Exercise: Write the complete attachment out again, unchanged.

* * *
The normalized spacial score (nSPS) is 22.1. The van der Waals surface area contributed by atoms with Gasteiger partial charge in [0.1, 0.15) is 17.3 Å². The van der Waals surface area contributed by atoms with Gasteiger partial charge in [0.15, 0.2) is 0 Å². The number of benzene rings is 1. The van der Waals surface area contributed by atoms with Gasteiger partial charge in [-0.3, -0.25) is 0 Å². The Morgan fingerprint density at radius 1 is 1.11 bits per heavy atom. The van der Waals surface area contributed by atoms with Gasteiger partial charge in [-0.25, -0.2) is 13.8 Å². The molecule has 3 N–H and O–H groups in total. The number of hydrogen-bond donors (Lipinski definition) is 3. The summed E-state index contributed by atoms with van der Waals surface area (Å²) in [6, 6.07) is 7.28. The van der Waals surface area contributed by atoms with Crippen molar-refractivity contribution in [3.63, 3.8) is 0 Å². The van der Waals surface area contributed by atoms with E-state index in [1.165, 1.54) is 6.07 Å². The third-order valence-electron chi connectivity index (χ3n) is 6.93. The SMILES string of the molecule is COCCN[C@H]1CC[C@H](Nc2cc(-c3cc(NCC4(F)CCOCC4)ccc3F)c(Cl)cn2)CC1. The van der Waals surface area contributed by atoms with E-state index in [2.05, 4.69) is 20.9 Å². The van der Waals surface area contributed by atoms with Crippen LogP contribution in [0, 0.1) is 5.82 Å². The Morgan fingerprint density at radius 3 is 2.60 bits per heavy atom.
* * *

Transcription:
The normalized spacial score (nSPS) is 22.1. The van der Waals surface area contributed by atoms with Gasteiger partial charge in [0.1, 0.15) is 17.3 Å². The van der Waals surface area contributed by atoms with Gasteiger partial charge in [0.15, 0.2) is 0 Å². The number of benzene rings is 1. The van der Waals surface area contributed by atoms with Gasteiger partial charge in [-0.3, -0.25) is 0 Å². The Morgan fingerprint density at radius 1 is 1.11 bits per heavy atom. The van der Waals surface area contributed by atoms with Gasteiger partial charge in [-0.25, -0.2) is 13.8 Å². The molecule has 3 N–H and O–H groups in total. The number of hydrogen-bond donors (Lipinski definition) is 3. The summed E-state index contributed by atoms with van der Waals surface area (Å²) in [6, 6.07) is 7.28. The van der Waals surface area contributed by atoms with Crippen molar-refractivity contribution in [3.63, 3.8) is 0 Å². The van der Waals surface area contributed by atoms with E-state index in [1.165, 1.54) is 6.07 Å². The third-order valence-electron chi connectivity index (χ3n) is 6.93. The SMILES string of the molecule is COCCN[C@H]1CC[C@H](Nc2cc(-c3cc(NCC4(F)CCOCC4)ccc3F)c(Cl)cn2)CC1. The van der Waals surface area contributed by atoms with E-state index in [2.05, 4.69) is 20.9 Å². The van der Waals surface area contributed by atoms with Crippen LogP contribution in [0, 0.1) is 5.82 Å². The Morgan fingerprint density at radius 3 is 2.60 bits per heavy atom.